New Legislation for Digital Asset Directives

While companies like Google and Facebook deserve recognition for their efforts to facilitate the wishes of deceased users, managing the settings on each individual account can become quite cumbersome. As a result, 31 states have started pursuing legislation to create more consistent governance of the digital assets of others.

The Uniform Law Commission has been promoting the Fiduciary Access to Digital Assets Act, which has been enacted in 19 states and introduced in 12 more states. This law describes the roles and responsibilities of what might be called a “digital fiduciary” — a person who is empowered to carry out the digital wishes of another person. This digital fiduciary can be appointed as part of a power of attorney in the case of incapacity, or as part of a will in the case of death. The new law strikes an appropriate balance between the needs of digital companies to protect the privacy of their users, and the desires of users to grant limited or unlimited access to their accounts at their incapacity or death.

How to Painlessly Approach a Sensitive Conversation with Clients

Death and incapacity might not be the most appealing conversation topic you’ll discuss with clients but you can gently open the discussion about digital assets by asking clients what they’d like to have happen to their Facebook profiles in such an event. Demonstrating or explaining company-specific tools, like those available through Google or Facebook, can be helpful and a methodical approach can remove an element of emotion from the conversation. Recommending proactivity can help your clients feel empowered, another way to divert attention from the more negative implications of the topic. If legislation has been enacted in your client’s state, you can encourage clients to revisit their current estate planning documents to make sure they also address digital assets access and/or ownership. For clients whose states have yet to enact the Digital Assets Act, suggest that they proactively communicate with their state representatives via phone call, letter, email or social media.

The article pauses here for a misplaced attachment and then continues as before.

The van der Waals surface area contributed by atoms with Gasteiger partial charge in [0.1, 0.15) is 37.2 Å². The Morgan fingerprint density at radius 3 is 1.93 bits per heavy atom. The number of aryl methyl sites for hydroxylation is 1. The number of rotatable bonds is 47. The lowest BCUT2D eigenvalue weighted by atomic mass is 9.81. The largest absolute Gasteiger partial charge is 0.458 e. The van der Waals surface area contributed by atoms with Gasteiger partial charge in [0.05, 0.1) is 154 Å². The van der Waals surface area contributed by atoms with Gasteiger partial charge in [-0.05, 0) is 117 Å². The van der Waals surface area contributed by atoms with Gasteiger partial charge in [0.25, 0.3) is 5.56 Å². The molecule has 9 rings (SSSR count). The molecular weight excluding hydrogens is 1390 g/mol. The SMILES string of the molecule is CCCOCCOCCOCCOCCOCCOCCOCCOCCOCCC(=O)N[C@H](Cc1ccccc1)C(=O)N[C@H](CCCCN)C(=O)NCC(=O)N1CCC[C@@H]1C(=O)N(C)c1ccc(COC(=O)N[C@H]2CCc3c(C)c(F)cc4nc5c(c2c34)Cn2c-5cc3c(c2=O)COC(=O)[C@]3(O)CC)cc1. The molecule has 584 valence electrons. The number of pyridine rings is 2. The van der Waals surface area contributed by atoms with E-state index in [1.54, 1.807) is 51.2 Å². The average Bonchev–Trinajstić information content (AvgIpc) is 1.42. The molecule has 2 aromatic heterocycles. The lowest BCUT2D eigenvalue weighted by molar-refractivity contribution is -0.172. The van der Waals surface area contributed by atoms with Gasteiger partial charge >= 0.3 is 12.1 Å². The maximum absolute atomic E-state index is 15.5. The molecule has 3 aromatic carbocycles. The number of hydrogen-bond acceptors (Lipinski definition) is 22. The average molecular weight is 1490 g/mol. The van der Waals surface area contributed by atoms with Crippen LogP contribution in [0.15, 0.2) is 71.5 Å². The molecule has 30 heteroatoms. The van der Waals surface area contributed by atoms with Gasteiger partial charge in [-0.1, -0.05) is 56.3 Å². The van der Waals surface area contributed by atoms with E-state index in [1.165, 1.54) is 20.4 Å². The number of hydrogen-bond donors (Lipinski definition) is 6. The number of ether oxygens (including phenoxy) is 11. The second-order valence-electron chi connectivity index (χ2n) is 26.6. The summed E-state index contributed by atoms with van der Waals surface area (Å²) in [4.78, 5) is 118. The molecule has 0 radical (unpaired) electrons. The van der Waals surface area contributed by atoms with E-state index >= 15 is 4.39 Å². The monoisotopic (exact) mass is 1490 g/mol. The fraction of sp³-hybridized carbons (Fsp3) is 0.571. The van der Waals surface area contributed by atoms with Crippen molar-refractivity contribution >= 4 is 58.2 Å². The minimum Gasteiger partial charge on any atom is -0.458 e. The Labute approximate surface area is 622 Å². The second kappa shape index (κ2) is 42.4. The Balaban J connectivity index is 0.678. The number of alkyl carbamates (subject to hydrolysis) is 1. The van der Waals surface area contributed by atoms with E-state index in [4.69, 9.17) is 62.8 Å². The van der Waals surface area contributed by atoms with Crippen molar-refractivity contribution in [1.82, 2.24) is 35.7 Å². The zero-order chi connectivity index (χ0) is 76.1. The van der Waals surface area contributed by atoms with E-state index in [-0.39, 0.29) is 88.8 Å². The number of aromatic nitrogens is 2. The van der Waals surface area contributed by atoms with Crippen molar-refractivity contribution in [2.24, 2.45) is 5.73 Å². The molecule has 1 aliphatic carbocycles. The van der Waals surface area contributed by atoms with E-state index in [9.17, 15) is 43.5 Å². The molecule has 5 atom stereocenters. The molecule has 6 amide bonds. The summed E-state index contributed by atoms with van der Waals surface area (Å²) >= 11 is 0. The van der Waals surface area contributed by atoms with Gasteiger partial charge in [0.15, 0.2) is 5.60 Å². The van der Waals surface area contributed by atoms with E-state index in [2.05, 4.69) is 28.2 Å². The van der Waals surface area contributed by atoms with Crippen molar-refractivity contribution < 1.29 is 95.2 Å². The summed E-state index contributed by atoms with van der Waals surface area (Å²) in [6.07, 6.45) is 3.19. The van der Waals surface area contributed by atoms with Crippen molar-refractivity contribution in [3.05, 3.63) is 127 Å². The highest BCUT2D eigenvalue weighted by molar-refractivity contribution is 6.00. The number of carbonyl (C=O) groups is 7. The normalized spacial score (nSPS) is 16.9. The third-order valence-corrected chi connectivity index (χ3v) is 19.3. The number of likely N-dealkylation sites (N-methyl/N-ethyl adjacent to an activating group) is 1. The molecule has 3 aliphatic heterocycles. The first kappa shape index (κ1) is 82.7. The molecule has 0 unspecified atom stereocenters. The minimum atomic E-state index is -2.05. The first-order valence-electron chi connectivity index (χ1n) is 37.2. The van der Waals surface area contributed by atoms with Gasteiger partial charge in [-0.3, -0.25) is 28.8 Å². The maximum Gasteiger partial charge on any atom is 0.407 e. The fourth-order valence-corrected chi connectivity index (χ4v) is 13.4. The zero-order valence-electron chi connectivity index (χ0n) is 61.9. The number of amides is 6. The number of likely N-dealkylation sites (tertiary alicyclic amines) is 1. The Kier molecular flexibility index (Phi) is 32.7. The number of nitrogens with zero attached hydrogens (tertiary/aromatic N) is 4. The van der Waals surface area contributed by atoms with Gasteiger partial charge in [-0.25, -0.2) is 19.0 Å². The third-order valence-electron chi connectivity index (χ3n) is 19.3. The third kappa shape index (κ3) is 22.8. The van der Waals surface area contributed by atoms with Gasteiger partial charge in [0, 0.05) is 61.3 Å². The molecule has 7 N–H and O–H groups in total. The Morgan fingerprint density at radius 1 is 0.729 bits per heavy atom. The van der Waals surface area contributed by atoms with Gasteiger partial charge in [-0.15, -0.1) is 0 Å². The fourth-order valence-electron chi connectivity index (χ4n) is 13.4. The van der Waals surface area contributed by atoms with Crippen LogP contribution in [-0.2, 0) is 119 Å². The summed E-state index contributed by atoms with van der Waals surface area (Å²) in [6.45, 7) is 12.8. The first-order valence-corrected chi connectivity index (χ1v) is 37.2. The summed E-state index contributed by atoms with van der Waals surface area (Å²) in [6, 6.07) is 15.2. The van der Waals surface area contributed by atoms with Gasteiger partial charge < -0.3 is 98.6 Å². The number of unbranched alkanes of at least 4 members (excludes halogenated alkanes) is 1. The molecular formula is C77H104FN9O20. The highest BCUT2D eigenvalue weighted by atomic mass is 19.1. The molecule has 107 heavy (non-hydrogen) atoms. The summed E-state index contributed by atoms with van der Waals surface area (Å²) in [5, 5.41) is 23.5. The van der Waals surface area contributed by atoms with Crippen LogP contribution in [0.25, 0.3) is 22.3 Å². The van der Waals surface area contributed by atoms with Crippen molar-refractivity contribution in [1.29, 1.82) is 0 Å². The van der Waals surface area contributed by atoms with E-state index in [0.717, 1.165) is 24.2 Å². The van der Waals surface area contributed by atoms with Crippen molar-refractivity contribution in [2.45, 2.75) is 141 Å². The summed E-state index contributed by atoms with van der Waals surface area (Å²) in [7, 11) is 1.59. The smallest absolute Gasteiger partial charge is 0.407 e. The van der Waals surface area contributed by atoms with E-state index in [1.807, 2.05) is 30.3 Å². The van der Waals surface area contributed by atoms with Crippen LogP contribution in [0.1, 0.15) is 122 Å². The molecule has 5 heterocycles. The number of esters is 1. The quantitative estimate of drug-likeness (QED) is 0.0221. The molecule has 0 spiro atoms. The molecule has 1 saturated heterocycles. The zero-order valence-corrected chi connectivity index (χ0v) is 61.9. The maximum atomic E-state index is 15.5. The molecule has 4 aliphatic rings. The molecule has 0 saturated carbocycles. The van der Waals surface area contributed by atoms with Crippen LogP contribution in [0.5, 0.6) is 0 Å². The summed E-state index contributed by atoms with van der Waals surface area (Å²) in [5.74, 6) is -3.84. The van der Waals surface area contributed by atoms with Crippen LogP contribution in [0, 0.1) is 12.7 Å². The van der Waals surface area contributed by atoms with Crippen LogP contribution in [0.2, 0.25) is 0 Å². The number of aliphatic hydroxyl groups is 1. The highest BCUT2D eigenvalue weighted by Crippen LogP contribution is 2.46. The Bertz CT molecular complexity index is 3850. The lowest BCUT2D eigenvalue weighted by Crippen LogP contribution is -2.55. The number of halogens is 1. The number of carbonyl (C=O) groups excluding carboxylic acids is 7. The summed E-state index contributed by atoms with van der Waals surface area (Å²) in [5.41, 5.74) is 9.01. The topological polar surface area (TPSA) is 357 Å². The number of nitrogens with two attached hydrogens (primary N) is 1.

For financial advisors who wish to act as their clients’ full service trusted advisor, understanding and speaking to financial planning matters of all types is critical. Some conversations will be less pleasant than others, however these are sometimes the conversations that are the most important and can best establish your position as a valuable financial and personal advocate. You can ensure the advice and recommendations you provide are relevant and comprehensive by pursuing continued education and training throughout your career.


Advanced financial designations like the Chartered Financial Consultant® (ChFC®) equip financial services professionals with strong expertise across a diverse and complete spectrum of financial planning topics. Learn more about strengthening your career with a ChFC® in the guide, How the ChFC® is a Game Changer in Advancing Your Financial Planning Career.